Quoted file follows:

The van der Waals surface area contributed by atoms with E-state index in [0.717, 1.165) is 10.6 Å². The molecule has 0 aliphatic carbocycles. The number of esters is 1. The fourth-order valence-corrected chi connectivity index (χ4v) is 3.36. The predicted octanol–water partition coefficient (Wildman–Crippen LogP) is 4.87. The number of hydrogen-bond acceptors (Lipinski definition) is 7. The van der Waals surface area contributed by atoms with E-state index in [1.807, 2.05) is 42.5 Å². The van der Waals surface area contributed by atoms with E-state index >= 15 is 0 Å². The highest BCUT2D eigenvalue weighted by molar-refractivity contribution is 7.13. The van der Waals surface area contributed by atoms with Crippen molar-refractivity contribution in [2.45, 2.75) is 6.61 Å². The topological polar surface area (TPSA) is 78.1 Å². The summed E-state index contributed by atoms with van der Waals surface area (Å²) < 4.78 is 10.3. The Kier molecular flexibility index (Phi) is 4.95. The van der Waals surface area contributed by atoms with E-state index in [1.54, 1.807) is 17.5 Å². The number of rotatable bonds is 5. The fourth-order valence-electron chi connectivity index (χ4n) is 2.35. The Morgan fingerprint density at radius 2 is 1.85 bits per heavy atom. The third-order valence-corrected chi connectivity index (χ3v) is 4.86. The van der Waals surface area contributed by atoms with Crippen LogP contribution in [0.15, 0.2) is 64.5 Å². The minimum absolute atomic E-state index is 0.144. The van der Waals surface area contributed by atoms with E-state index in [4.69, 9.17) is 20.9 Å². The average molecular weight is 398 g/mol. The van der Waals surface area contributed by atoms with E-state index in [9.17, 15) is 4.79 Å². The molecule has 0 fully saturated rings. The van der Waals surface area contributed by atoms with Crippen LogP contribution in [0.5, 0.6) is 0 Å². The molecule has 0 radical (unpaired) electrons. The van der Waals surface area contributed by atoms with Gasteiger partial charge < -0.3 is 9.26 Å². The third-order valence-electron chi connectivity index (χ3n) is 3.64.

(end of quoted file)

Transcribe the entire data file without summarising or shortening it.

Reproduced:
The van der Waals surface area contributed by atoms with E-state index in [0.717, 1.165) is 10.6 Å². The molecule has 0 aliphatic carbocycles. The number of esters is 1. The fourth-order valence-corrected chi connectivity index (χ4v) is 3.36. The predicted octanol–water partition coefficient (Wildman–Crippen LogP) is 4.87. The number of hydrogen-bond acceptors (Lipinski definition) is 7. The van der Waals surface area contributed by atoms with E-state index in [1.807, 2.05) is 42.5 Å². The van der Waals surface area contributed by atoms with E-state index >= 15 is 0 Å². The highest BCUT2D eigenvalue weighted by molar-refractivity contribution is 7.13. The van der Waals surface area contributed by atoms with Crippen molar-refractivity contribution in [2.45, 2.75) is 6.61 Å². The topological polar surface area (TPSA) is 78.1 Å². The summed E-state index contributed by atoms with van der Waals surface area (Å²) < 4.78 is 10.3. The Kier molecular flexibility index (Phi) is 4.95. The van der Waals surface area contributed by atoms with E-state index in [1.54, 1.807) is 17.5 Å². The number of rotatable bonds is 5. The fourth-order valence-electron chi connectivity index (χ4n) is 2.35. The Morgan fingerprint density at radius 2 is 1.85 bits per heavy atom. The third-order valence-corrected chi connectivity index (χ3v) is 4.86. The van der Waals surface area contributed by atoms with Crippen LogP contribution in [0.15, 0.2) is 64.5 Å². The minimum absolute atomic E-state index is 0.144. The van der Waals surface area contributed by atoms with E-state index in [4.69, 9.17) is 20.9 Å². The average molecular weight is 398 g/mol. The van der Waals surface area contributed by atoms with E-state index in [9.17, 15) is 4.79 Å². The molecule has 0 fully saturated rings. The van der Waals surface area contributed by atoms with Crippen LogP contribution in [0.5, 0.6) is 0 Å². The molecule has 0 radical (unpaired) electrons. The van der Waals surface area contributed by atoms with Gasteiger partial charge < -0.3 is 9.26 Å². The third-order valence-electron chi connectivity index (χ3n) is 3.64.